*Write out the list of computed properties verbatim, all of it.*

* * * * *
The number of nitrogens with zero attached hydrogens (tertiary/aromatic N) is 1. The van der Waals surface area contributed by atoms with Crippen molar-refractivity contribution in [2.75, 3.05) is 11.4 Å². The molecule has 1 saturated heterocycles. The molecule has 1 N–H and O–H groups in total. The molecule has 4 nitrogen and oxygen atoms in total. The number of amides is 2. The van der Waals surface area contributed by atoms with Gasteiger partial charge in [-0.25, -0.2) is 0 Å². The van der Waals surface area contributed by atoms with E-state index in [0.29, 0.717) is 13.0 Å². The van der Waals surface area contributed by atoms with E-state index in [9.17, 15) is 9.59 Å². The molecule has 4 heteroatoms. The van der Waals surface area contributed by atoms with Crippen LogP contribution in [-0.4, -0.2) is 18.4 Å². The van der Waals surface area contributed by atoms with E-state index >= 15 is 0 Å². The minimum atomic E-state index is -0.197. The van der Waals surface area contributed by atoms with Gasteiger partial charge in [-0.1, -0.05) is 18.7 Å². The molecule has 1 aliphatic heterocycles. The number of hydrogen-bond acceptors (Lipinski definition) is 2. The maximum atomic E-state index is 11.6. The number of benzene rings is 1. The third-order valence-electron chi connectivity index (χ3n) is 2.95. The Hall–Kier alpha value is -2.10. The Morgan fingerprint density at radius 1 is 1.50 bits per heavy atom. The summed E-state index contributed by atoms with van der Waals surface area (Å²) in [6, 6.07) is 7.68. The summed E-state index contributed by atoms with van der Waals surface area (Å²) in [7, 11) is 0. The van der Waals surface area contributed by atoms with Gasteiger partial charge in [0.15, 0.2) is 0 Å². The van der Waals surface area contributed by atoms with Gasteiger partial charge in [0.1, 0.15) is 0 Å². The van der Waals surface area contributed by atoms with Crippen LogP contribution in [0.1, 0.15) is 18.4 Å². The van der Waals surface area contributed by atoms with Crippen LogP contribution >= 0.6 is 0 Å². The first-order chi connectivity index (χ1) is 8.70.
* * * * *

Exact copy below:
The number of nitrogens with zero attached hydrogens (tertiary/aromatic N) is 1. The van der Waals surface area contributed by atoms with Crippen molar-refractivity contribution in [2.75, 3.05) is 11.4 Å². The molecule has 1 saturated heterocycles. The molecule has 1 N–H and O–H groups in total. The molecule has 4 nitrogen and oxygen atoms in total. The number of amides is 2. The van der Waals surface area contributed by atoms with Gasteiger partial charge in [-0.25, -0.2) is 0 Å². The van der Waals surface area contributed by atoms with E-state index in [0.29, 0.717) is 13.0 Å². The van der Waals surface area contributed by atoms with E-state index in [9.17, 15) is 9.59 Å². The molecule has 4 heteroatoms. The van der Waals surface area contributed by atoms with Crippen LogP contribution in [-0.4, -0.2) is 18.4 Å². The van der Waals surface area contributed by atoms with E-state index >= 15 is 0 Å². The minimum atomic E-state index is -0.197. The van der Waals surface area contributed by atoms with Gasteiger partial charge in [-0.1, -0.05) is 18.7 Å². The molecule has 1 aliphatic heterocycles. The number of hydrogen-bond acceptors (Lipinski definition) is 2. The maximum atomic E-state index is 11.6. The number of benzene rings is 1. The third-order valence-electron chi connectivity index (χ3n) is 2.95. The Hall–Kier alpha value is -2.10. The Morgan fingerprint density at radius 1 is 1.50 bits per heavy atom. The summed E-state index contributed by atoms with van der Waals surface area (Å²) in [6, 6.07) is 7.68. The summed E-state index contributed by atoms with van der Waals surface area (Å²) in [7, 11) is 0. The van der Waals surface area contributed by atoms with Gasteiger partial charge in [0.15, 0.2) is 0 Å². The van der Waals surface area contributed by atoms with Gasteiger partial charge in [0.1, 0.15) is 0 Å². The van der Waals surface area contributed by atoms with Crippen LogP contribution in [0.1, 0.15) is 18.4 Å². The van der Waals surface area contributed by atoms with Crippen LogP contribution >= 0.6 is 0 Å². The first-order chi connectivity index (χ1) is 8.70.